Is This the Face of a Killer?
Last spring I was quite traumatized when my cuddly, little cockapoo became—well, there’s really no other way to say it--a murderer. He killed some bunnies living underneath our deck. It was AWFUL!
Oreo is normally a great listener (better than most teenagers) and responds instantly when I call him. Except then. He reverted back to his wolf instincts, or whatever, and refused to come. He was a dog on a hunting mission and nothing was going to deter him.
We’ve rebuilt our deck since then, and he can no longer fit underneath it. But apparently the bunnies can. Several weeks ago they built another nest under there. I had to keep Oreo on a leash for two weeks straight so he wouldn’t dig holes all around our deck in his attempts to get at them. It was quite frustrating. I wondered how long the life cycle of a baby bunny was and when they would finally move on. But eventually they did, and Oreo enjoyed free reign of the backyard once again.
Then two days ago, I noticed a bunny digging a hole in the middle of our yard. When I went out to chase it away, it just looked at me and laughed. (I hate it when wild life isn’t afraid of me!)
I pulled myself up to my full five feet in height and roared at it. It performed a couple of bunny hops and stopped. I roared again, running at it, and flailing my arms--much to my teen daughter’s hysterical amusement. The bunny hopped just across the border of our property into our neighbor’s yard. I filled in the hole it had dug, and marched back inside.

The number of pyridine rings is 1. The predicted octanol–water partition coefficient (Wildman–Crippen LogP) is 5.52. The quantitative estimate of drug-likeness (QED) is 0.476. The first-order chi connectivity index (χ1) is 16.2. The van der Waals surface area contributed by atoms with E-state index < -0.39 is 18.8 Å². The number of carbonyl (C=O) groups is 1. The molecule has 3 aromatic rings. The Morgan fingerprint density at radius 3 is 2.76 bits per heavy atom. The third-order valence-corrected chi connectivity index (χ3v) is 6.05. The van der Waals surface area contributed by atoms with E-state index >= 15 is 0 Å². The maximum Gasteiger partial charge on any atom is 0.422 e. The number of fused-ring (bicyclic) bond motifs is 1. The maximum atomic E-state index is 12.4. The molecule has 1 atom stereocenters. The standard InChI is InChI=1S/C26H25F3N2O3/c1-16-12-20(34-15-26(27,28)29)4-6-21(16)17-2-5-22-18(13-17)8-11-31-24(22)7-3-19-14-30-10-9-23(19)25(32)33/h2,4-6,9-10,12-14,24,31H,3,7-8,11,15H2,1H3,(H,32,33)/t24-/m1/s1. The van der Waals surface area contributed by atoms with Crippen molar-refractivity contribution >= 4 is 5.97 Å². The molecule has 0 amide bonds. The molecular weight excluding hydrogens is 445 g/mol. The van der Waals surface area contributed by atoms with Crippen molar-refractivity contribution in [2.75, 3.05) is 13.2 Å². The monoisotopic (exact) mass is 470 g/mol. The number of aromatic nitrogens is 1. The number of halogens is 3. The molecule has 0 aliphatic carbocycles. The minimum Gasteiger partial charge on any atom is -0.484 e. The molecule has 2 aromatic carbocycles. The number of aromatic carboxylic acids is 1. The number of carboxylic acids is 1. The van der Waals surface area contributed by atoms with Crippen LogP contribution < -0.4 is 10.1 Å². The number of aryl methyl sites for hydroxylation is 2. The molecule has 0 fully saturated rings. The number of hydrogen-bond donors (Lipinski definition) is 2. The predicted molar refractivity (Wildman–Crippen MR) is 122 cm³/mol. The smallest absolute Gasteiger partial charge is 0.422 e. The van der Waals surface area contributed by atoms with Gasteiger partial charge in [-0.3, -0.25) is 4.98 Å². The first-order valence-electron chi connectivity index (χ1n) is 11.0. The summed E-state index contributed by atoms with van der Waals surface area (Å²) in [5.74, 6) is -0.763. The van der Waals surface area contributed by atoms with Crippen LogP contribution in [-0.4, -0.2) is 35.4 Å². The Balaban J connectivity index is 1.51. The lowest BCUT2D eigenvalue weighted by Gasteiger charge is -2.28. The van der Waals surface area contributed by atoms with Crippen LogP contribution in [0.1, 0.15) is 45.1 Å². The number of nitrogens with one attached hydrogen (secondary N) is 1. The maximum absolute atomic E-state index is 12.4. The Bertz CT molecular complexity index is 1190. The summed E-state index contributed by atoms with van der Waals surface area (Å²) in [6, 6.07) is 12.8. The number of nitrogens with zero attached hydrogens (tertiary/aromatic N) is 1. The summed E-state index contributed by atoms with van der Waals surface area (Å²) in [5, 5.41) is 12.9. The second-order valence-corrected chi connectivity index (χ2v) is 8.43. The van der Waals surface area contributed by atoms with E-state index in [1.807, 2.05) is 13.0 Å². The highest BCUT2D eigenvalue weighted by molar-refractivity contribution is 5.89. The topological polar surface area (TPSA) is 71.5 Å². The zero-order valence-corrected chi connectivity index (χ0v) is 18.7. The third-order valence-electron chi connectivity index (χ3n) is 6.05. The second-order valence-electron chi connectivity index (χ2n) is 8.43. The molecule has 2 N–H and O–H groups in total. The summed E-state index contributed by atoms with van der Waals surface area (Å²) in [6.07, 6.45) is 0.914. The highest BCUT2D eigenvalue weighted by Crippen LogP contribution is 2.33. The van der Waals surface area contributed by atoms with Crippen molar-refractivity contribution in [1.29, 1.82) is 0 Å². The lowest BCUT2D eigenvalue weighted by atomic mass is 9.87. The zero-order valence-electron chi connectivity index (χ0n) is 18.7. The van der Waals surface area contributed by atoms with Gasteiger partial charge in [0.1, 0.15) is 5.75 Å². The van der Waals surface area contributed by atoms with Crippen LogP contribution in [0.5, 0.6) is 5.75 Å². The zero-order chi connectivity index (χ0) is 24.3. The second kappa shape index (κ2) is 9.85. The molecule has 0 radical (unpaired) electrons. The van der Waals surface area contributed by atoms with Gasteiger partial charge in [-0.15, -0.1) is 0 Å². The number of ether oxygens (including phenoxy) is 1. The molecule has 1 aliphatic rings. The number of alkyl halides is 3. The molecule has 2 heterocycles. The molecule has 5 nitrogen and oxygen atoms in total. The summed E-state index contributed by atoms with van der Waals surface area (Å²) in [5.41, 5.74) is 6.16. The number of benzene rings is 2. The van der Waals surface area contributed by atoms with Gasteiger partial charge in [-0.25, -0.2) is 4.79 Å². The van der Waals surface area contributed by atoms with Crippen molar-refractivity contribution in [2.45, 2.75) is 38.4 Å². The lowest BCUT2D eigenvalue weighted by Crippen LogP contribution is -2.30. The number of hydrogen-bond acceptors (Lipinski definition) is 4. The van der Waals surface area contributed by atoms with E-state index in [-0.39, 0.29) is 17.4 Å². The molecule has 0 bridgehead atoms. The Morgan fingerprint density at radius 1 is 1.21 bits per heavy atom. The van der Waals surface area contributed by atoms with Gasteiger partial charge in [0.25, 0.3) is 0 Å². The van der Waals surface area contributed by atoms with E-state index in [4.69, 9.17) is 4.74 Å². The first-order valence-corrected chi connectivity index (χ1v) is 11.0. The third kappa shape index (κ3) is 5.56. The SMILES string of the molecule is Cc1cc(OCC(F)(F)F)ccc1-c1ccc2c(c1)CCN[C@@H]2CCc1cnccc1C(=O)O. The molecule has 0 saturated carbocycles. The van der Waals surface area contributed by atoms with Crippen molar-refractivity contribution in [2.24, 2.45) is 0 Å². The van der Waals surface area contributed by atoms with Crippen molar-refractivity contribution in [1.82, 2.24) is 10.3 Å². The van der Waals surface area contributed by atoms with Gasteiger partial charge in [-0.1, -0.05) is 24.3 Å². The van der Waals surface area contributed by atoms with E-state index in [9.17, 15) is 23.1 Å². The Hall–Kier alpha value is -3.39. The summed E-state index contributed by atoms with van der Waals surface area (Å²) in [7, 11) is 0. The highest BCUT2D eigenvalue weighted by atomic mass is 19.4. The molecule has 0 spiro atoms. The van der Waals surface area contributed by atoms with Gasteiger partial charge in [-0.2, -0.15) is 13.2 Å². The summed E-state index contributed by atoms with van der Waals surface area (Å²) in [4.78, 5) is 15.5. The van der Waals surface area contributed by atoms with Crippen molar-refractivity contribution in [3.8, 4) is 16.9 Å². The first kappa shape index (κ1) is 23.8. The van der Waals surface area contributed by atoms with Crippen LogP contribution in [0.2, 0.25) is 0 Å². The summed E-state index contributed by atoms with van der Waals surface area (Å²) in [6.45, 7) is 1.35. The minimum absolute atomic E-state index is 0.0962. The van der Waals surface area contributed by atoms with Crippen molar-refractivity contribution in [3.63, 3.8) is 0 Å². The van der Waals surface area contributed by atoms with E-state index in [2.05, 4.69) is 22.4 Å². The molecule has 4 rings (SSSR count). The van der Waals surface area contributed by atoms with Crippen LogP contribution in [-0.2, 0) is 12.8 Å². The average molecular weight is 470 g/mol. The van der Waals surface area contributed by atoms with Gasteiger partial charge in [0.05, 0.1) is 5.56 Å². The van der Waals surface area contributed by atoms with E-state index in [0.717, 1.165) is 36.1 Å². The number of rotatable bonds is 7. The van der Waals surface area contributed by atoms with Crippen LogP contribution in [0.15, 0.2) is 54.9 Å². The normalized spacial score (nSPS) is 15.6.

The minute my back was turned the bunny was back.
In desperation, I let Oreo out, hoping his menacing 15-lb. presence would terrify the bunny enough to find a new home. He sniffed around, keeping the critter at bay.
But the minute his back was turned, the bunny was back. Digging.
I chased it away again, then got our big, orange snow shovel. I filled in the bunny hole again, and laid the shovel on top of it. Ha! Let’s see it try to move THAT, I thought.
But the following morning…yeah. The bunny was back. No, it didn’t move the shovel. This time it was digging next to the shovel. I filled it in and covered both holes with the shovel. The bunny just moved to a new spot in the yard and started digging.
Here’s something I don’t get. There are no protective bushes where this bunny is choosing to create its nest. There’s no shade. We have a dog. And we mow the lawn regularly.
Our next-door-neighbor’s house is currently empty. They have no dog. And they have lots of trees and bushes. For cryin’ out loud, where would you pick to build your nest? I think I’ve just figured out where the expression “dumb bunny” came from.
Anyway, now frustrated beyond reason, I eyed my husband’s BB gun, propped up in the corner of our kitchen…
Naw, I couldn’t do it! Not only did I have no idea how to shoot the thing, but what if I actually killed the bunny? Could I really handle that? Plus, I could put my eye out, right? But my husband wasn’t returning from a work-related trip for several days. What to do?
Well, I’m sorry to say I’ve become about as cold-blooded as Oreo. I’ve seriously reached my breaking point. I’m just going to let the dog continually patrol the property--let nature take its course. If the bunny’s number is up. It’s up. I know that may sound cruel but this is basic nature, “Survival of the Fittest,” “Circle of Life,” and all that.
Dumb bunny! Sick ‘em, Oreo.